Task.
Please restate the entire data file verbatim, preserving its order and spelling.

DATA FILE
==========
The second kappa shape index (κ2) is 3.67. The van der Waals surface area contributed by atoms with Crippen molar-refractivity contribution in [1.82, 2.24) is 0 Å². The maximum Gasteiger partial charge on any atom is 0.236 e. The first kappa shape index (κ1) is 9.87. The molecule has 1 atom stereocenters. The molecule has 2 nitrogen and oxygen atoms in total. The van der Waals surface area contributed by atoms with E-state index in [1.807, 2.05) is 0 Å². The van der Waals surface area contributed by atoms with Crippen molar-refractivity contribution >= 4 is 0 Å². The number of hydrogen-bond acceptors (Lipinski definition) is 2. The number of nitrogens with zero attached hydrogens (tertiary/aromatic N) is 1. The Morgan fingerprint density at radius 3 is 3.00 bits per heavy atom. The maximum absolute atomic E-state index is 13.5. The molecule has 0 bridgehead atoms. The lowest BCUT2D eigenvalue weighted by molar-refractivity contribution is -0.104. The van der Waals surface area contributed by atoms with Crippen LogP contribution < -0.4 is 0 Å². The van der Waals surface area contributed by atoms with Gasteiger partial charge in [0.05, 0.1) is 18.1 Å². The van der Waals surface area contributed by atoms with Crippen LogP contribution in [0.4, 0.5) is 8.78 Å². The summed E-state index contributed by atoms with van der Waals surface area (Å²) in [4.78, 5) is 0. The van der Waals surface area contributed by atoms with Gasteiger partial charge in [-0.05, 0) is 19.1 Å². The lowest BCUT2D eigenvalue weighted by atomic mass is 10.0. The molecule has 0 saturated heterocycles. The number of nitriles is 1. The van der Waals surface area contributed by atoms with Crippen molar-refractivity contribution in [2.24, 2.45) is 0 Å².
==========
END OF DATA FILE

The second kappa shape index (κ2) is 3.67. The van der Waals surface area contributed by atoms with Crippen molar-refractivity contribution in [1.82, 2.24) is 0 Å². The maximum Gasteiger partial charge on any atom is 0.236 e. The first kappa shape index (κ1) is 9.87. The molecule has 1 atom stereocenters. The molecule has 2 nitrogen and oxygen atoms in total. The van der Waals surface area contributed by atoms with E-state index in [1.807, 2.05) is 0 Å². The van der Waals surface area contributed by atoms with Crippen molar-refractivity contribution >= 4 is 0 Å². The number of hydrogen-bond acceptors (Lipinski definition) is 2. The number of nitrogens with zero attached hydrogens (tertiary/aromatic N) is 1. The Morgan fingerprint density at radius 3 is 3.00 bits per heavy atom. The maximum absolute atomic E-state index is 13.5. The molecule has 0 bridgehead atoms. The lowest BCUT2D eigenvalue weighted by molar-refractivity contribution is -0.104. The van der Waals surface area contributed by atoms with Crippen LogP contribution < -0.4 is 0 Å². The van der Waals surface area contributed by atoms with Gasteiger partial charge in [0.05, 0.1) is 18.1 Å². The van der Waals surface area contributed by atoms with Crippen LogP contribution in [0.4, 0.5) is 8.78 Å². The summed E-state index contributed by atoms with van der Waals surface area (Å²) in [4.78, 5) is 0. The van der Waals surface area contributed by atoms with Gasteiger partial charge in [-0.05, 0) is 19.1 Å². The lowest BCUT2D eigenvalue weighted by atomic mass is 10.0. The molecule has 0 saturated heterocycles. The number of nitriles is 1. The van der Waals surface area contributed by atoms with Crippen molar-refractivity contribution in [2.24, 2.45) is 0 Å².